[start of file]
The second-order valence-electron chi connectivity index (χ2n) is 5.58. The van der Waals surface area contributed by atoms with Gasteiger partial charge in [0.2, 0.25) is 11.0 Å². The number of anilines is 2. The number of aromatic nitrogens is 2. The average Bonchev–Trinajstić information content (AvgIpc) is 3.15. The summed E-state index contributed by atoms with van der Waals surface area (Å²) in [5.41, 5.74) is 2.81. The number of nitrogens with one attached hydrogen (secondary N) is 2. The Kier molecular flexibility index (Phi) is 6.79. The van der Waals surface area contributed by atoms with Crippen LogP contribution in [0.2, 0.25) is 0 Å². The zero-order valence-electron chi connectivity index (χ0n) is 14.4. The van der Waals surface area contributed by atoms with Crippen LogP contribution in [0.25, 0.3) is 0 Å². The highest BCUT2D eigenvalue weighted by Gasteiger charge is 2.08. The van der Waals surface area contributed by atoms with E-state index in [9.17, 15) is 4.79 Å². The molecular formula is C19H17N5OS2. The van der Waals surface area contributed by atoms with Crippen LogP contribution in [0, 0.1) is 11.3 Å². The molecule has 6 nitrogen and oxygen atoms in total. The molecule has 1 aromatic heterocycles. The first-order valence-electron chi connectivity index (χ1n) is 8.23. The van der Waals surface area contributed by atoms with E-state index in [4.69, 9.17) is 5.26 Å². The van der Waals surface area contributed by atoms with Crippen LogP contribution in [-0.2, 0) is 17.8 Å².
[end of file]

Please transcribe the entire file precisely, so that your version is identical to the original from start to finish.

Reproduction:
The second-order valence-electron chi connectivity index (χ2n) is 5.58. The van der Waals surface area contributed by atoms with Gasteiger partial charge in [0.2, 0.25) is 11.0 Å². The number of anilines is 2. The number of aromatic nitrogens is 2. The average Bonchev–Trinajstić information content (AvgIpc) is 3.15. The summed E-state index contributed by atoms with van der Waals surface area (Å²) in [5.41, 5.74) is 2.81. The number of nitrogens with one attached hydrogen (secondary N) is 2. The Kier molecular flexibility index (Phi) is 6.79. The van der Waals surface area contributed by atoms with Crippen LogP contribution in [0.2, 0.25) is 0 Å². The zero-order valence-electron chi connectivity index (χ0n) is 14.4. The van der Waals surface area contributed by atoms with Crippen LogP contribution in [0.25, 0.3) is 0 Å². The highest BCUT2D eigenvalue weighted by Gasteiger charge is 2.08. The van der Waals surface area contributed by atoms with E-state index in [9.17, 15) is 4.79 Å². The molecular formula is C19H17N5OS2. The van der Waals surface area contributed by atoms with Crippen LogP contribution in [0, 0.1) is 11.3 Å². The molecule has 6 nitrogen and oxygen atoms in total. The molecule has 1 aromatic heterocycles. The first-order valence-electron chi connectivity index (χ1n) is 8.23. The van der Waals surface area contributed by atoms with E-state index in [4.69, 9.17) is 5.26 Å². The van der Waals surface area contributed by atoms with Crippen LogP contribution in [-0.2, 0) is 17.8 Å².